What's a Good CRM Project Team?

If you want your CRM project to succeed, you must create a great team to work on it. The quality of the team is the most important component for success and is even more important than the financial resources you have. After all, a great team should be able to justify getting the appropriate resources; conversely, it's quite possible for a well-funded project to fail for lack of a good team, for instance if there is not a committed executive sponsor. This chapter describes the various roles required on the team, who can play these roles, what roles can be contracted out and what roles should not, and how many people resources you need to complete a successful project. Let's start with an overview of the various roles on CRM teams. Depending on the type of project, its complexity, and its length, the various roles described here may be assigned to part-time contributors, to people working full-time on the project, or to multiple individuals for the larger projects. Some of the roles, such as the executive sponsor role, are by definition part-time roles and may not increase significantly in scope even as projects get very large. In smaller projects, some roles will be so abbreviated that you can dispense with them or combine them with others. And some roles will almost always be outsourced regardless of the type or size of the CRM project. We'll see details in upcoming sections. For now, let's inventory the roles regardless of whether they are played by employees or by contractors, whether they are part-time or full-time, or even whether they exist at all.

  • The executive sponsor. This is the executive who shepherds the project from beginning to end and who has both the vision to make it happen and the proper understanding, power, and influence to sell it and nurture it to a successful conclusion. This role is absolutely key to the success of the project.
  • The project manager. This is the individual who makes the project work by creating the project plan, driving day-to-day activities, and addressing issues as needed. This is obviously an important role but as we will see it's less key than the executive sponsor, and you can hire a consultant to do it if needed.
  • The business owners. They are the line managers in charge of the business functions affected by the project. Unlike the executive sponsor, the business owners may not have the vision or political savvy to push the project into existence, but they are the ones who need to embrace it so their teams embrace it, and they also will need to provide the input required to define good quality requirements for the project.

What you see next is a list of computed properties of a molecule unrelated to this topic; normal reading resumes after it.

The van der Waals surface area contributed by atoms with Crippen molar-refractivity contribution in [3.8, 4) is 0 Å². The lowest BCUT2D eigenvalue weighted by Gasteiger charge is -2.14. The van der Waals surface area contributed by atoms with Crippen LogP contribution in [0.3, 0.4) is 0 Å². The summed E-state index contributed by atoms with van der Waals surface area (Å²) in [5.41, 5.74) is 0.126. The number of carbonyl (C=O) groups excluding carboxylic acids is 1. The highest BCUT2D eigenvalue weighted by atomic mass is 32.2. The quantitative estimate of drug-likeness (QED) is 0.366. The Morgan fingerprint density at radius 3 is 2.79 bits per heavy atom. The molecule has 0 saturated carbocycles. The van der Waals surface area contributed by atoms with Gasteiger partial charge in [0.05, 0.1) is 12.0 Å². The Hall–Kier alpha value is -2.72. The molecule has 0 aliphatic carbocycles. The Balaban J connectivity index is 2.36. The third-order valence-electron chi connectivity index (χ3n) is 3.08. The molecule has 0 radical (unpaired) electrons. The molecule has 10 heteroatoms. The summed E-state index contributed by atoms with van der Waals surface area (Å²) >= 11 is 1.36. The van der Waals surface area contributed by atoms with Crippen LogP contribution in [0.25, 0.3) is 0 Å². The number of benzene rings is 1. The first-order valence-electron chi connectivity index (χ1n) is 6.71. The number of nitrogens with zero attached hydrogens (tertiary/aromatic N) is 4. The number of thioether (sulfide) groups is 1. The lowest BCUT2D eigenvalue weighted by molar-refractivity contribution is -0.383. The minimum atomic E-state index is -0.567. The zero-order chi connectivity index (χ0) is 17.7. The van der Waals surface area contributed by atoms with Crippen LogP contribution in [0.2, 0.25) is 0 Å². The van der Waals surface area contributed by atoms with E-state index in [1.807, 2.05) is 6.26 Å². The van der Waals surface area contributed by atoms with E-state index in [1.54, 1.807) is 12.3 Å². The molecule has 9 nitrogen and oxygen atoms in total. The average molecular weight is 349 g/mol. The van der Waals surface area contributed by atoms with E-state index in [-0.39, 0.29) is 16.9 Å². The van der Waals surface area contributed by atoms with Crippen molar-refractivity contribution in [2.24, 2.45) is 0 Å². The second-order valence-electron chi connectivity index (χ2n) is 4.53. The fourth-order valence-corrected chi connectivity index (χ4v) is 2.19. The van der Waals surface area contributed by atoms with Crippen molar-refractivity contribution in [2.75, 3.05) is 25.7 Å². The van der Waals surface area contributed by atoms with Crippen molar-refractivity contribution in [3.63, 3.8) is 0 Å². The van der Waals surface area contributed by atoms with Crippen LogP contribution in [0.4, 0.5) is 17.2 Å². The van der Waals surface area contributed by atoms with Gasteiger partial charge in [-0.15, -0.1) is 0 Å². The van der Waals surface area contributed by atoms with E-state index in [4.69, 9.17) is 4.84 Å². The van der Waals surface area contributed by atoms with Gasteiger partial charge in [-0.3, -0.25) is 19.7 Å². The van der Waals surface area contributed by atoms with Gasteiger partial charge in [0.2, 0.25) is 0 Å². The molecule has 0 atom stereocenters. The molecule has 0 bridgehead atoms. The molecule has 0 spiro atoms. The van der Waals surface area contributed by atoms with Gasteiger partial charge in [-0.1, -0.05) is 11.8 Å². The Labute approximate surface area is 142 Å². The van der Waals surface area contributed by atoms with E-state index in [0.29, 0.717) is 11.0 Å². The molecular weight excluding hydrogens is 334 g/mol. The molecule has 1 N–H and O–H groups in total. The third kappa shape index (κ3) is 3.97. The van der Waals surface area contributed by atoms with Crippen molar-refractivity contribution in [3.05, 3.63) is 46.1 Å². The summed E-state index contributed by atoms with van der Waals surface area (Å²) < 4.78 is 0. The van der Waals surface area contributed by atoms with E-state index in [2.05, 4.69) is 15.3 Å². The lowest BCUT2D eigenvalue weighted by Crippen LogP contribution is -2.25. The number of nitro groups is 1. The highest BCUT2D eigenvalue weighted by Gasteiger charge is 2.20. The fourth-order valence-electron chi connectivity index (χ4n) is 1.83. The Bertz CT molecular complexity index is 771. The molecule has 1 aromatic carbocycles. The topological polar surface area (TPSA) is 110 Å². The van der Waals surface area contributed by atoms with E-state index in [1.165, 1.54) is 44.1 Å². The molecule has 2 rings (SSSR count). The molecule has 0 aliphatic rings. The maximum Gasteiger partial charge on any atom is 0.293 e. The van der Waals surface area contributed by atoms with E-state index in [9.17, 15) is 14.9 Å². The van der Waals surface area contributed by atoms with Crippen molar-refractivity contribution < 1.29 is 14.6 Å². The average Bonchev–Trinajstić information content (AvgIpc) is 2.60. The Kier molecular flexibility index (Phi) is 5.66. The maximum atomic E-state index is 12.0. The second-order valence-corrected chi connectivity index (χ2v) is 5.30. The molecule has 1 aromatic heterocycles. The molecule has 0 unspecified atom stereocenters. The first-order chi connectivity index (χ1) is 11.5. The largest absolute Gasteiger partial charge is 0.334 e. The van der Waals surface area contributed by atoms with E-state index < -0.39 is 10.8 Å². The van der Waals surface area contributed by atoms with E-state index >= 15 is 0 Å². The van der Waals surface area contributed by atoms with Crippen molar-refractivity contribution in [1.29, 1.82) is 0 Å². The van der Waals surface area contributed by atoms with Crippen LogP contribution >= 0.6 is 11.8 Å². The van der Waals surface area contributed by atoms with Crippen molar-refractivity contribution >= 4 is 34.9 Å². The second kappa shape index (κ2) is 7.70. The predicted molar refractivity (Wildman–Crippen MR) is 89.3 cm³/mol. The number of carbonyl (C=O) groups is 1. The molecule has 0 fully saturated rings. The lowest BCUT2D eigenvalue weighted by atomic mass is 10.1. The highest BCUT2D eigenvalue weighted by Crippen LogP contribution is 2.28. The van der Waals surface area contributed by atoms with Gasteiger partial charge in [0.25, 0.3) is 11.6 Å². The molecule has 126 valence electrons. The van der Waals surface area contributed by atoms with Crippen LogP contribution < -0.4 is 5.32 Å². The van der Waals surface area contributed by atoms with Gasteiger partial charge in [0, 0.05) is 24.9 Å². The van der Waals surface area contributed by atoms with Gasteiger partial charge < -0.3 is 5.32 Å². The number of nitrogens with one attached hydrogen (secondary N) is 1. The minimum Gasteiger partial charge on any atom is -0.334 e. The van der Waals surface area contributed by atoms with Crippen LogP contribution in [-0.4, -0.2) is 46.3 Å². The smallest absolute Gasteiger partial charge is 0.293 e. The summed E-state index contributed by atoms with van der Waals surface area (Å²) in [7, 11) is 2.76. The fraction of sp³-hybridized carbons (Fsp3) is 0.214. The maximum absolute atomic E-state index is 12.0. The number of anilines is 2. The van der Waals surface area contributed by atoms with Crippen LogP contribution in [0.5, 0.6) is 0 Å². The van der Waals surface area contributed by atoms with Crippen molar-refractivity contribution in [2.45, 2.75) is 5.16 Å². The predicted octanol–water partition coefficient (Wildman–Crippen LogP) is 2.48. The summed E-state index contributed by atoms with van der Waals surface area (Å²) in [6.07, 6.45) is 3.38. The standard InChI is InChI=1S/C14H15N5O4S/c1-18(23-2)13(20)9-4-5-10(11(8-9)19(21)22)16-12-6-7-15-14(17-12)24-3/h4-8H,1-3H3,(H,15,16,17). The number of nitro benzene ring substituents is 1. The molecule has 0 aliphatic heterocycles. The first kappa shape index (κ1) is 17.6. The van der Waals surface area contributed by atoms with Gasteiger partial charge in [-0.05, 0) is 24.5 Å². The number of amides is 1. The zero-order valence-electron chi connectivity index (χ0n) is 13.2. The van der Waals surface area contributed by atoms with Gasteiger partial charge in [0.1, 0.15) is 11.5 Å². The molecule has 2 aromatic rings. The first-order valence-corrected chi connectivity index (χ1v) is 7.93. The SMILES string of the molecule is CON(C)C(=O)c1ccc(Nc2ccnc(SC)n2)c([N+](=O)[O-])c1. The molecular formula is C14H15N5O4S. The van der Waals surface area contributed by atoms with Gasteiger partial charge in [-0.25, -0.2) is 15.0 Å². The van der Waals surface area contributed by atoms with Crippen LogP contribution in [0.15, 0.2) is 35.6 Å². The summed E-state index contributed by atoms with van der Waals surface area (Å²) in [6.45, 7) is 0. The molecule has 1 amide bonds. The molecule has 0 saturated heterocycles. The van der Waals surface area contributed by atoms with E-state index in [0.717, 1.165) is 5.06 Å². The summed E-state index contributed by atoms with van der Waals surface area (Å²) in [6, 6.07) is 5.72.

• The super-users. They are end-users who are part of the project team and help define requirements and conduct user testing. The role is different from that of the business owners in that the super-users are hands-on practitioners of the particular functions being automated. You can't get away with involving only the business owners if you want real-life feedback on usability. Super-users also play a critical role in creating acceptance for the new system, which can be half the battle of CRM projects.
  • The IT owner. The IT owner is the counterpart of the business owners, representing the IT side. While it may be true that no CRM project can succeed when driven only by IT management, I have personal experience with several that failed because IT management was not involved early enough and deeply enough. IT management must be involved whether or not the project is outsourced.
  • The technical staffers. They include programmers, system administrators, database administrators, security specialists, and other individuals as required by the specific project. Many technical resources can and really should be outsourced, as it's unlikely that you will either have the required specialists on staff, or that you will need them for the long run.

Let's now examine each role one by one, analyzing its specific requirements and how they can be met in various project configurations.